One thing we know as gluten sensitives is that malabsorption of crucial nutrients is more than likely, and not just if you are coeliac and have flattened villi.
Auto Immune Damage to Stomach Parietal Cells
Gluten causes auto-immune damage. This auto-immune process can affect literally anywhere in the body. Two key areas it is known to affect are the parietal cells of the stomach, from which you produce your stomach acid and intrinsic factor, which you need to absorb B12, and the pancreas, where you produce your pancreatic enzymes and insulin.
Low stomach acid and low pancreatic enzymes means no breakdown of food which equals low nutrient levels and a buffet in your gut for bad bacteria and organisms. That’s why the stomach acid and enzyme factsheet is an important part of your Barrier Plan package.
B12 Deficiency Signs
Low intrinsic factor leads to a deficiency in B12. This then causes neurological problems like depression, numbness, tingling, migraine, fatigue, muscle pains/spasm and breathing difficulties (low red blood cells and consequent low oxygen), poor immunity (low white blood cells) and clotting disorders (low platelets).
The first main clues that should trigger a B12 check are chronic fatigue, depression and brain fog. Recognise it?! I think many do.
Here’s an interesting diagram from the GFS showing the pathway to some of the consequences of B12 deficiency:
Note there the changes to red and white blood cells and to platelets. I hadn’t realised this one and, funnily enough, I keep coming across it. Note B12 is needed for the production of your normal blood cells and platelets so could well be at the heart of blood cell changes in gluten sensitives.
The number of patients in whom extraintestinal symptoms reflect the initial manifestation is rising. Common symptoms are changes in blood counts, which can arise from changes in all cell lineages. Among these, iron deficiency anemia is very common, but also thrombocytosis and thrombocytopenia have been reported to manifest themselves within the framework of celiac disease.
Med Klin (Munich). 2010 Apr;105(4):249-52.
Another interesting point to make is the number of times I have seen high B12 on test results. I don’t really know what’s going on here but I do know that some coeliacs are found to have high B12 when you think it would be the opposite. This is believed to be down to some form of malabsorption or possible autoimmune problems with the liver in odd cases. My hunch is that it may look high but it’s not being used in the cells in some way. Do any of you know more about this than me, maybe? If so, please elucidate (ooh, big word for so late in the day!!)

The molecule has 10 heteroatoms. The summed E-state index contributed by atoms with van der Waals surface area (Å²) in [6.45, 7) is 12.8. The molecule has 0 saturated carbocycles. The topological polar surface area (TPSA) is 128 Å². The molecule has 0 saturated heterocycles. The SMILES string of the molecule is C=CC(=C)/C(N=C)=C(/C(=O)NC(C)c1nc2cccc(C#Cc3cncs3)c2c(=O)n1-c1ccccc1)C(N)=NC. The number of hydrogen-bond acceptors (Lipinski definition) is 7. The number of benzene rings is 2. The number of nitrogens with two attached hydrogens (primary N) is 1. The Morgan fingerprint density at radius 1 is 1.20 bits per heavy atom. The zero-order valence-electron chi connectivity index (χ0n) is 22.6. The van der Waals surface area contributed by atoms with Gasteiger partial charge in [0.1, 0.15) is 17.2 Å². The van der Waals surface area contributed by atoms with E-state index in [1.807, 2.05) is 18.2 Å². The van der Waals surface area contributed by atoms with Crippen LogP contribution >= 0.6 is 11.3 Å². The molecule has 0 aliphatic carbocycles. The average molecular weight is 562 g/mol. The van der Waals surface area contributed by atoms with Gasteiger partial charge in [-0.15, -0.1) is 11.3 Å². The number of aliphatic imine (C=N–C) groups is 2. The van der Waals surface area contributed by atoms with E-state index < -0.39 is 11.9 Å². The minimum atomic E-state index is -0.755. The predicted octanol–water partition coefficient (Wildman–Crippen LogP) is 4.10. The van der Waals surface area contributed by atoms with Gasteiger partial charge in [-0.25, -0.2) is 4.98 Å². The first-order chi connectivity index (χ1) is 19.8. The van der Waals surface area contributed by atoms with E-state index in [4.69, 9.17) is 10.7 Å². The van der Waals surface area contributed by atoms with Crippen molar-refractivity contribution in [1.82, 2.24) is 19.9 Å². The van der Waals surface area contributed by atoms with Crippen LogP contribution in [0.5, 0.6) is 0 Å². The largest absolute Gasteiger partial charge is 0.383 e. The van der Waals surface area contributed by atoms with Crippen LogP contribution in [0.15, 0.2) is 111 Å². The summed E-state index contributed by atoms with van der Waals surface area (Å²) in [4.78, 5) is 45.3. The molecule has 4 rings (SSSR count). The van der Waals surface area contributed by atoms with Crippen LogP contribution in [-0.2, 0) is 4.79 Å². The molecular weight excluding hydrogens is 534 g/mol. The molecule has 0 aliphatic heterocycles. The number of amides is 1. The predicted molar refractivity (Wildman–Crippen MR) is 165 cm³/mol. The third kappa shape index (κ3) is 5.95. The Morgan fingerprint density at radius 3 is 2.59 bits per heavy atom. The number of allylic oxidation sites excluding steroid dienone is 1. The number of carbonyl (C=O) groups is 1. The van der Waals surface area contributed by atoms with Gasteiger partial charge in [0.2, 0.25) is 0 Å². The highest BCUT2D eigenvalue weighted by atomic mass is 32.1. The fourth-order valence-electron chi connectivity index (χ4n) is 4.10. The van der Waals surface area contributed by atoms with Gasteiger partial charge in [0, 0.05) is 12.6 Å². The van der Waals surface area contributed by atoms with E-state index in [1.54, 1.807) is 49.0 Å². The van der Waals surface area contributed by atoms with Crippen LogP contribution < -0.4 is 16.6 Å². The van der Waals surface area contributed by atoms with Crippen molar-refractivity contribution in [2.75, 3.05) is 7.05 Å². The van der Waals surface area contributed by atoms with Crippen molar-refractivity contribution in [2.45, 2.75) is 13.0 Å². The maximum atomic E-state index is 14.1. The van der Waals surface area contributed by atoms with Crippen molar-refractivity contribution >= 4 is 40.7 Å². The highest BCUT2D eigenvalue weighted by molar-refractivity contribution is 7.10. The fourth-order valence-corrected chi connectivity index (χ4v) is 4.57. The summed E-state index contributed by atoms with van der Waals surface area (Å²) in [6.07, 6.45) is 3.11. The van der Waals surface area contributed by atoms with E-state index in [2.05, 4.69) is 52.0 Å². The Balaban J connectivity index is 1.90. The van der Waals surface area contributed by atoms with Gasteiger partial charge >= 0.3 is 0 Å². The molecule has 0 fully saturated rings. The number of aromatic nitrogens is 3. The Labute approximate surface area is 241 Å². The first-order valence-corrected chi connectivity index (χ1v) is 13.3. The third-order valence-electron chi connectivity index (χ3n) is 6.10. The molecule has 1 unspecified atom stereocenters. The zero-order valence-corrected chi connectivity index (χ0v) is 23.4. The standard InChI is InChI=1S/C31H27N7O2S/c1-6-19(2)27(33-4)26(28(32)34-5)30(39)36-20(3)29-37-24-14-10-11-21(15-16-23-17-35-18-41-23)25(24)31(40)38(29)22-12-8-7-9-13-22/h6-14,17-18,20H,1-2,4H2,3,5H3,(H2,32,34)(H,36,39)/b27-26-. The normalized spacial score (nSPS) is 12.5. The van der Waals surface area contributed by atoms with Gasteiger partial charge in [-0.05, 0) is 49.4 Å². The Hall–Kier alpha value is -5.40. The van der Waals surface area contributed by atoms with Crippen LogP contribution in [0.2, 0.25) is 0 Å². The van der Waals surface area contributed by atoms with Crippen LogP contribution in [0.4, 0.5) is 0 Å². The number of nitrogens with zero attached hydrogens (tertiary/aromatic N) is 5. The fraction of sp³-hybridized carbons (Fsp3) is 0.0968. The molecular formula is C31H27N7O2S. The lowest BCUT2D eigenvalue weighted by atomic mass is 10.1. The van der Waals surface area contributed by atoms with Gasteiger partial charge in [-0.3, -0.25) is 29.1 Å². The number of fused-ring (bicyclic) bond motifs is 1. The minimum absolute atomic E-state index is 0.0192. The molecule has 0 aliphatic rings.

Watch the B12 Video
I was pleased then to see Dr O at the GFS has produced a new video explaining all about B12 deficiency. (I shall have to make some of these myself as I have said the whole lot several times to patients and on here!) But, for now, he is doing it for me 🙂
Watch the 14 minute video and you will understand this process and pick up some useful tips. There are a couple of things to bear in mind, though, when you’re watching…
First, he recommends Spectracell testing for B12. I recommend a full anaemia test including active B12. You can see all nutrient tests here.
He mentions you can do methylmalonic acid (your GP can do this one) or a homocysteine check (extremely useful and a good indirect indication of a folate and/or B12 problem). You can do that one with fingerprick or blood.
Which Supplement – TGF Safe?
Second: He recommends his own Methylcobalamin supplement. Now, the problem with that is that I cannot guarantee this is TGF safe (and I have said this before about Dr O’s supplements – I think we are far more advanced on this subject than he is, I thank you!)
I have asked for labels of the products and note that the B12 he sells contains xylitol, mannitol and citric-acid, all of which, as we know mostly come from corn. I have received the response that all supplements Dr O sells are gluten free but I have not received any response to the questions of what those three ingredients are derived from (asked several times now). A familiar story, as we know, but it saddens me to get it from the GFS. Still, we can’t all be good at everything…his research and communication is superb but, as you know, if the supplements do contain corn-derived ingredients (which they undoubtedly will unless he has specifically taken steps to address this), it is my belief then they will contribute to symptoms and prevent healing. Not good. We need to share knowledge here!
So, I started the search for a B12 alternative. You would think this was easy, but NO!
I came up with one eventually of course (takes bow).
It is a usual Cyanocobalamin form so not quite as absorbable as methylcobalamin, but some is certainly better than none in this case! The one I would recommend you try is this one (pic above). It gives 1000mcg B12 per tablet so not as strong as Dr O’s at 5000mcg but at least it is TGF safe; you just need to take several to achieve the dosage. I am working on a liquid version of the methylcobalamin but it’s looking a bit shaky sadly. I’ll keep you informed.
So, there you have it. You start with a useful B12 video, you test to check your levels and you now also have a safe means of correcting any problems found since I have finally been able to list TGF safe iron, folate and B12 – yay!